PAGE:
Consider for a moment the Flyers’ second line Tuesday night, in their 4-2 victory over the San Jose Sharks, a line that coach Alain Vigneault created during the 28 hours that passed from Monday’s 3 p.m. trade deadline to the game’s 7 p.m. puck-drop. Centering the line was the franchise’s defining acquisition of the offseason, a center who signed a seven-year, $50 million contract, and flanking him were two former first-round draft picks, one of whom was named to his first All-Star team this season.
Sure, you’d expect Kevin Hayes and Travis Konecny to be on such a line, on reputation alone. But Scott Laughton was the third forward there, and he was the Flyers’ first-round draft pick in 2012, and it might be easy to forget that. Five previous seasons with the Flyers, and Laughton had never scored more than 12 goals in any of them, had never been more than a third-line guy, smart, tenacious, a hard worker. Except he has 12 goals and 22 points in 43 games, his most productive season so far, now that he is 25, now that he has been around and seen some things. Could he have been a second-line player a year ago? Two years ago? Three?
“That’s a tough one,” Laughton, who had two assists Tuesday after scoring two goals Saturday in a victory over the Winnipeg Jets. “I don’t know. I think I’ve grown a lot and really focused on little details of my game. That allows me to use my skill set and go from there.”
The process that Laughton described — the attention paid to small yet important aspects of becoming a better player, the self-trust he had to develop before he could play with full freedom each night — isn’t necessarily a brief one, no matter how much one hopes it will be or expects it to be. For Laughton, it took nearly eight years from the moment the Flyers drafted him, and he is merely one example of an essential, yet underrated, factor that has the Flyers pointed toward a playoff berth and perhaps a decent run once they get there: time. This team needed time.
There were only so many people who wanted to hear that truth over the last several years, as former general manager Ron Hextall put the franchise through an exacting and incremental rebuild. And there were surely some who didn’t want to hear it even in the last several hours, as current GM Chuck Fletcher remained prudent and refused to make a splashy, roster-reshaping move at Monday’s deadline. But as much as the more recent changes and acquisitions — Vigneault, Hayes, Matt Niskanen, et al — have helped, that patience, that willingness to wait for players to come into their own at their own pace, has been an essential component to the Flyers’ improvement.
It was an uncomfortable, unfamiliar position for the Flyers to take. Always, they had been about the quick fix, the go-for-it strategy every year, until they reached the point that they simply couldn’t go for it anymore. They didn’t have the talent. They didn’t have the depth. In a salary-cap league, they didn’t have the spending power. If they wanted to be relevant again, if they wanted to get back to the excellence that once was routine for them, they really had no other choice. It took Hextall recognizing as much, and it took Fletcher continuing what he began. It took, and it will take, time.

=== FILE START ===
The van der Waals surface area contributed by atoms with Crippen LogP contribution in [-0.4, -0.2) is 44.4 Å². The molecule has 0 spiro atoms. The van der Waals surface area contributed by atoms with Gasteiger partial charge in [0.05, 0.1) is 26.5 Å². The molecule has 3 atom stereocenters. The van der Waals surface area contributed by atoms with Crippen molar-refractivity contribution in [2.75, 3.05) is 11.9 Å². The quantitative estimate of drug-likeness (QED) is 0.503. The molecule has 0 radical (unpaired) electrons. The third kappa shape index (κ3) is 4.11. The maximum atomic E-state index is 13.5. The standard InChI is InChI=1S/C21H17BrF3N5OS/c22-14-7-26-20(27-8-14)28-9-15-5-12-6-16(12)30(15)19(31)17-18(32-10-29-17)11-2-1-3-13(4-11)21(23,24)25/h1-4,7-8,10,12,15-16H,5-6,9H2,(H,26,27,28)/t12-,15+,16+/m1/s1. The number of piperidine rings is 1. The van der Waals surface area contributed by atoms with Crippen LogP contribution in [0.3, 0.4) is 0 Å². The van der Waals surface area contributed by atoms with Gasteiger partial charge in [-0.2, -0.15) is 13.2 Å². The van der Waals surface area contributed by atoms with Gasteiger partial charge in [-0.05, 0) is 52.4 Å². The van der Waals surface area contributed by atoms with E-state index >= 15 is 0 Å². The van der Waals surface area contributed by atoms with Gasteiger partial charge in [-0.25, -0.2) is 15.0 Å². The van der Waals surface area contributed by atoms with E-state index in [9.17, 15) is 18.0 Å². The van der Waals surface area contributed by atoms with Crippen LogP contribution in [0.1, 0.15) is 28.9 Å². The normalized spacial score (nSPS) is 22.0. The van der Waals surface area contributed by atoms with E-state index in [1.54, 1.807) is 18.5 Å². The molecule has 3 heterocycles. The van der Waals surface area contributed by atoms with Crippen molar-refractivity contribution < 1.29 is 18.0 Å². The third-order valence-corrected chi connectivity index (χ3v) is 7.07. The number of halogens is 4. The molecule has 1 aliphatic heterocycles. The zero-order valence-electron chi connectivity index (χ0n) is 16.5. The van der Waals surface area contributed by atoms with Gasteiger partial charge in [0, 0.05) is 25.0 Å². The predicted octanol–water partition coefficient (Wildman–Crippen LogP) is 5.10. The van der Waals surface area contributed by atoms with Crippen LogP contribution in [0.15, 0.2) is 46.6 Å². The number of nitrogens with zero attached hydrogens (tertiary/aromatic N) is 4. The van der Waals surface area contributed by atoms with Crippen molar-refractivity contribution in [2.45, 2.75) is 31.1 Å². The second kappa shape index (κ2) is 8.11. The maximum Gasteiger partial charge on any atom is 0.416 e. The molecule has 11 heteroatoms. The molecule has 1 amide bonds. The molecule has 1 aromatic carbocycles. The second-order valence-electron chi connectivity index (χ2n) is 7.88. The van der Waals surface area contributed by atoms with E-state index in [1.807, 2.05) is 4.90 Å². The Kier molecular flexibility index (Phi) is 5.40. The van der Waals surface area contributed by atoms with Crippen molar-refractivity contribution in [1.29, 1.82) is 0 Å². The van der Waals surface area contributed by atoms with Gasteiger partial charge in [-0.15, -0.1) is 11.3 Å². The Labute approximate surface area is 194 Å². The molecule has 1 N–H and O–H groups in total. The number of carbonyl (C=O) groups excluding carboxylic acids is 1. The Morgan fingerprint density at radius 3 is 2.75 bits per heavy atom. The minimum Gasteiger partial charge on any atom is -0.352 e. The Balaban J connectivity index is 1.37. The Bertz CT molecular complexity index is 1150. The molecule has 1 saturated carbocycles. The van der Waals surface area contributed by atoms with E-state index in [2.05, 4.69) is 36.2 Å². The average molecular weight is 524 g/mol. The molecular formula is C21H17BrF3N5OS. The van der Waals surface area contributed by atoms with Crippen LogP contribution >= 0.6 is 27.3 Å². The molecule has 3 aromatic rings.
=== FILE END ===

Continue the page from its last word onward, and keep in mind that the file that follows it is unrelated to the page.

“Some guys figure it out in a year — what it takes to be consistent, what it takes to bring it every night,” Vigneault said. “Some other guys never figure it out. Some other guys, it takes them a couple of years. We’ve got a good, veteran core right now, and that’s helping the younger guys in their third, fourth seasons. For a lot of them, this is new, playing meaningful games this time of year. This is a lot of fun, [learning] how to handle the moment, and so far we’ve done a pretty good job.”
But even those younger guys whom Vigneault referenced have been around a while. Consider more than just the Flyers’ second line. Consider their roster. Sean Couturier was drafted nine years ago, in 2011, and only in these last three years has he become their best all-around player. In 2012, the Flyers drafted Laughton and Shayne Gostisbehere. In 2013, they drafted Robert Hagg. In 2014, they drafted Travis Sanheim, Nic Aube-Kubel, and Oskar Lindblom. In 2015 — half a decade ago — they drafted Ivan Provorov and Konecny and signed Phil Myers. In 2016, they drafted Carter Hart. Carter Hart, goalie of the future, who only as of mid-August could legally sip champagne from the Stanley Cup, has been part of the Flyers’ organization for nearly four years.
It’s no coincidence that, after Fletcher manipulated the roster Monday by trading for forwards Derek Grant and Nate Thompson, he kept Morgan Frost with the Lehigh Valley Phantoms and sent Joel Farabee to them. Those two are the youngest of the young. Each is 20. They have time, and they will be given time. The homegrown players who remain on the roster, who have been on the roster over these long seasons that started so slowly and resulted in so much mediocrity, needed that time, too.
“It’s frustrating when you’re chasing the year pretty much from the get-go,” Laughton said. “We’ve done a better job of that this year, and we’ve done a really good job of getting off to good starts and then closing out games. Don’t allow teams a lot of room, and you can tell with a lot of our leaders and older guys that we’ve been here before.”
You could tell Tuesday night. Over the game’s final 33 minutes, the Flyers allowed the Sharks just four shots on goal. Four. They played like a team that had seen some things, a team that was starting to do some things, finally. A team capable of doing more.